|Mutation associated with decreased breast
cancer risk for
women under 50
| By Lone Frank
May 19, 2000
small variation in the construction of a woman's receptors for the hormone progesterone can have a large impact on her risk for breast cancer. A new German study shows that carriers of a well-known genetic variation have a significantly lower risk of developing breast cancer before the age of 50.
Embedded in the membrane of cells in the breast and other tissues, the human progesterone receptor, HPR, which is activated by progesterone, exists in several alternative forms. The so-called PROGINS variation has long interested scientists, but studies with small numbers of patients have turned up contradictory results. "We hoped to clear up the inconsistencies with a large epidemiological study," says epidemiologist Jenny Chang-Claude of Deutsches Krebsforschungszentrum, Heidelberg, Germany, who led the recent investigation.
In the study, which is reported in Cancer Research, the German team genetically analyzed 559 breast cancer patients and 554 healthy women all under the age of 50. It turned out that having one copy of the PROGINS allele and one normal HPR allele lowers the breast cancer risk by almost one fifth. Carrying two PROGINS copies makes the risk plummet to only 27 percent of the controls. The control group was carefully matched to the patient group with respect to age and prior exposure to known risk factors such as smoking and alcohol. Geneticist Torben A. Kruse of Odense University Hospital in Denmark, who has worked on the genetics of breast cancer, calls the study an important contribution. "In this complicated field, scientists are increasingly becoming aware of the need for good control groups and for conducting investigations in genetically homogeneous groups," he says, and to avoid effects stemming from ethnically-related genetic differences, only Caucasian women were included in this study.
Jenny Chang-Claude points out that her new findings are pieces of a much larger puzzle. "I am sure we will find that many genetic variations can affect breast cancer risk and we are only at the beginning of cataloguing them." Kruse adds that actually solving the puzzle of how such variations and mutations fit together to determine the final outcome is a daunting task that will occupy researchers for years to come. In her own study, Chang-Claude already sees hints of a complicated story. In women with a family history of breast cancer, the PROGINS variation was not protective. And when the researchers did a separate analysis taking into account the women's menopausal status, it suggested that the PROGINS mutation might only offer protection from cancers that develop before menopause. Chang-Claude speculates that this "could be due to differences in hormonal status having an influence on the effect of PROGINS."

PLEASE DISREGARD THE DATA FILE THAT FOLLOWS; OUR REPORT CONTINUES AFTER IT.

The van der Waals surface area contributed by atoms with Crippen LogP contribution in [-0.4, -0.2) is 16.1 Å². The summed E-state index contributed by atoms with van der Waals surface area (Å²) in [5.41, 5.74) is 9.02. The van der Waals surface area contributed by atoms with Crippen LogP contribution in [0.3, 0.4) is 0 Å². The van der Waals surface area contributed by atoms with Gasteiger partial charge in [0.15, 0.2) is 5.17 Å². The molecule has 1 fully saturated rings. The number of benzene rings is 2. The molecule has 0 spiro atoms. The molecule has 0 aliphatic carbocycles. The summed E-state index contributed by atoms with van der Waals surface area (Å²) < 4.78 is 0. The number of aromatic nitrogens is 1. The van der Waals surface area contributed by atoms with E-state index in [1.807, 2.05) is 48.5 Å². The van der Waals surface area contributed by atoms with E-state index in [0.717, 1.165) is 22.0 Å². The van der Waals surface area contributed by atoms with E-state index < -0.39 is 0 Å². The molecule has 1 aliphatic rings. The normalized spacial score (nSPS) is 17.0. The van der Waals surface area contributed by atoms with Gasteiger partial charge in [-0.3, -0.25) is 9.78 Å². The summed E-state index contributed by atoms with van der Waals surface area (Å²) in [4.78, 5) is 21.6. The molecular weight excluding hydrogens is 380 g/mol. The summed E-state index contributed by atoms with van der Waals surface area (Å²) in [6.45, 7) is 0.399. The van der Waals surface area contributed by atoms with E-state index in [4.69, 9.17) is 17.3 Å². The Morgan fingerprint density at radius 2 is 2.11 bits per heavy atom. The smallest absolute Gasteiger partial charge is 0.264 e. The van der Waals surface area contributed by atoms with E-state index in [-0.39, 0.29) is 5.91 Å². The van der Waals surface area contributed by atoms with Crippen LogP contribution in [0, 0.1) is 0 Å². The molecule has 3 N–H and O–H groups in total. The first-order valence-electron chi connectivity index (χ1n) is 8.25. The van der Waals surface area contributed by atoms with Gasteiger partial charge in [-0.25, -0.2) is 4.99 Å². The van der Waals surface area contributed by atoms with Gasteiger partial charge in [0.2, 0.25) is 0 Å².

In fact, the German team hypothesizes that the protective effect of the PROGINS gene variation is in itself linked to an interaction with female sex hormones. According to Chang-Claude, progesterone receptors encoded by a PROGINS gene might permit less progesterone to bind to these hormones. Because of the cellular pathways the receptor feeds into, the result could be a decreased activation of the receptor for estrogen. And there is some evidence that blocking estrogen receptors can protect against breast cancer. "The actual biological mechanism that makes PROGINS protective must be worked out, and hopefully it will form the basis for developing new therapies," says Chang-Claude. However, she stresses that with the limited current knowledge it is much too early to talk of any clinical applications of her findings. "There is not yet a reason for women to seek genetic testing for the PROGINS variant," she says.
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